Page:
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Served Improperly with a Summons and Complaint? Move to Dismiss within 60 Days!

New York law is strict when it comes to preserving — and acting upon — a defense grounded on improper service. In a nutshell, and subject to other rules (which I invite you to contact me about), valid service of a summons on an individual occurs through:

  1. personal delivery;
  2. delivery to another person in your current home or business with follow-up mailing;
  3. affixing a copy to the door of your current home or business with follow-up mailing;
  4. delivery to a designated agent; or
  5. by any other manner that the court may direct.[1]

If you take the position that service was not carried out properly, you must either make a timely pre-answer motion to dismiss the complaint, or alternatively, raise it as an affirmative defense in your answer and make a follow-up motion to dismiss the case within 60 days of serving the answer.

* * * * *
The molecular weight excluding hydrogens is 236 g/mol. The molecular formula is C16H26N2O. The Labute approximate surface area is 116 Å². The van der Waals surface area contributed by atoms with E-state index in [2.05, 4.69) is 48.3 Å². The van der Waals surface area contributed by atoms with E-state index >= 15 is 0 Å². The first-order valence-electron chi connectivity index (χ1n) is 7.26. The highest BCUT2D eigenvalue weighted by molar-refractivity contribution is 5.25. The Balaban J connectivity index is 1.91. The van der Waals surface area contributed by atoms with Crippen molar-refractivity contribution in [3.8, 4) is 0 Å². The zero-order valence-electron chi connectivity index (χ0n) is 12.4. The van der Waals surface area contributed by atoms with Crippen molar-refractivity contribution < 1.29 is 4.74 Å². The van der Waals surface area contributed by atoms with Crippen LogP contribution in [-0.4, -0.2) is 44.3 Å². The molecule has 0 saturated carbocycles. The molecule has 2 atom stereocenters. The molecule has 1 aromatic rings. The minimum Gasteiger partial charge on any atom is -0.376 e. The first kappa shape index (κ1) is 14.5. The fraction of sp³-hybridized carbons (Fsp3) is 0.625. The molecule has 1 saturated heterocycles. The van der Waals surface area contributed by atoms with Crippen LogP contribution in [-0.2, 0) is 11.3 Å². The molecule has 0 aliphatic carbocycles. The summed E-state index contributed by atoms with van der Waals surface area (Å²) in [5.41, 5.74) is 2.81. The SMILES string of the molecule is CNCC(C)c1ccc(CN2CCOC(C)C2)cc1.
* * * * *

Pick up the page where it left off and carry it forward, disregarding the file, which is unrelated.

The court strictly enforces this rule. To seek an extension of that 60-day deadline you must establish "undue hardship," which appears to be a very strict standard. Protect yourself and make the motion to dismiss early!

See our prior blog, Legal Grounds for a Motion to Dismiss.

[1] CPLR § 308. Read the section for all of its requirements.